Mumbai, Jan 10
The Employees’ Provident Fund Oragnisation (EPFO) attached to the Union Labour Ministry is likely to reduce the rate of interest on provident fund this month, thus affecting over 8 crore employees throughout the country.
EFPO is likely to announce reduction in interest rate after meetings of its investment officials and executive committee members and the central board of trustees (CBT). The decision comes amid economic slowdown, lower yields for debt market instruments and lower interest rates on similar products including public provident fund and government provident fund.
The rate of interest was upwardly revised to 8.65 percent from earlier 8.55 per cent last year. However now due to resource crunch, it is likely to be reduced by 15-25 basis points for this financial year, well placed sources here said. A basis point is one-hundredth of a percentage point.
Millions of salaried people are required to mandatorily invest in the EPFO. They would earn lower returns for the financial year ending March 31, 2020. EPFO was offering subscribers an interest of 8.65 per cent in 2018-19.
The EPF payout is impacted by 55 to 70 basis points in case interest rates in the market falls a 100 basis point. It is therefore likely that the EPFO would find it difficult to offer 8.65 per cent interest this financial year. The EPFO invests 85 per cent of its annual accruals in debt market and 15 per cent in equities through exchange-traded funds.
The EPFO was left with a surplus of Rs 151 crore in 2018-19 after an 8.65 per cent payout – much less than the surplus of Rs 586 crore in 2017-18.
EPFO had offered an interest of 8.65% in the 2018-19 fiscal after taking seven months to convince the finance ministry of the viability of its proposal.
“The economic downturn is visible this year. The falling returns on debt instruments will force the EPFO to tinker its 2019-20 payout downwards,” the officials said and added that the long-term fixed deposits and some bond yields have gone down by between 50 and 90 basis points in the last one year and one cannot ignore those indicators.”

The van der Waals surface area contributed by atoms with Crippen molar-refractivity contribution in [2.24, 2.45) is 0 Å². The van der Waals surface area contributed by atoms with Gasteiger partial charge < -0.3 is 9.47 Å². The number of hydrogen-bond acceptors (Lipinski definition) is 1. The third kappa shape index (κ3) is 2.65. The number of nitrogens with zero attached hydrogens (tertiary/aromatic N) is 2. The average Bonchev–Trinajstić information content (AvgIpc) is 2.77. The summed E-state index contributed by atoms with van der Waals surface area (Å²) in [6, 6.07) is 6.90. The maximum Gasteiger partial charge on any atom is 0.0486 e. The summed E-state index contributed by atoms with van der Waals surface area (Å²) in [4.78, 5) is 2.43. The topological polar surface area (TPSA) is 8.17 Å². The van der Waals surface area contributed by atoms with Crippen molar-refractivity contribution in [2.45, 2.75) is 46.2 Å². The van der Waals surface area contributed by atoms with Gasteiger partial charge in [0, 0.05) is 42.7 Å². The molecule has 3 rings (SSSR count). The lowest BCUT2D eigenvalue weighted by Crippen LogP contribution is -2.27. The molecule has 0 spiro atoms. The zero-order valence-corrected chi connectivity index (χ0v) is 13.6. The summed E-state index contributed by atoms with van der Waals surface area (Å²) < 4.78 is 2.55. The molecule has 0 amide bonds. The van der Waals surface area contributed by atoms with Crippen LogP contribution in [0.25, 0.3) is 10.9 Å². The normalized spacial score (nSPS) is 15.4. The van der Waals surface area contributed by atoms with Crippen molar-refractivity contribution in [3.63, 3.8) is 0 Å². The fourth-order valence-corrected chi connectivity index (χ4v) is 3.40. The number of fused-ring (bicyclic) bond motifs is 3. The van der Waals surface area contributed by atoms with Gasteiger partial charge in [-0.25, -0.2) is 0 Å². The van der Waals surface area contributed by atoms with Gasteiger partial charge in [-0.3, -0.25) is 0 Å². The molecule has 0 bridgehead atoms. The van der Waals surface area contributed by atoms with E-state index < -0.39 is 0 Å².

“Besides, the 10-year benchmark government securities or G-Secs went down between 85 and 90 basis points between January 2019 and January 2020” and that would be a drag on EPFO’s earnings” officials added.
Two more developments could force a rate cut. First, investments made in small savings instruments such as public provident fund and government provident fund are at present earning only 7.9% interest. Second, EPFO this year has found it hard to recover some of its previous investments in crisis-ridden shadow lender Infrastructure Leasing and Financial Services Ltd (ILFSL) and troubled mortgage lender Dewan Housing Finance Corp Ltd (DHFL) (Some of the DHFL directors have already been arrested in connection with multi crore fraud in the Punjab and Maharashtra Cooperative Bank). Despite attempts, about Rs.1,300 crore of workers’ money, invested directly by EPFO,is stuck with these two firms.
CBT, led by the union labour minister, is the apex decision-making body of EPFO, which manages a corpus of over Rs.12 trillion and has an active subscriber base of more than 60 million. It comprising representatives of the government, employers and employees, discusses the EFPO’s earnings for the year before deciding the provident fund interest rate that needs to be approved by the finance ministry.
Employees’ representatives in Central Board of Trustees (CBT) confirmed that 2019-20 is likely to be a tough year, but said they would push EPFO to maintain the 8.65% rate of return for the current fiscal. “ We know it’s a tough year, but we shall push for maintaining 8.65% EPF payout,” said Prabhakar Banasure, a CBT member representing employees. A labour ministry spokesperson declined to offer comments in this regard.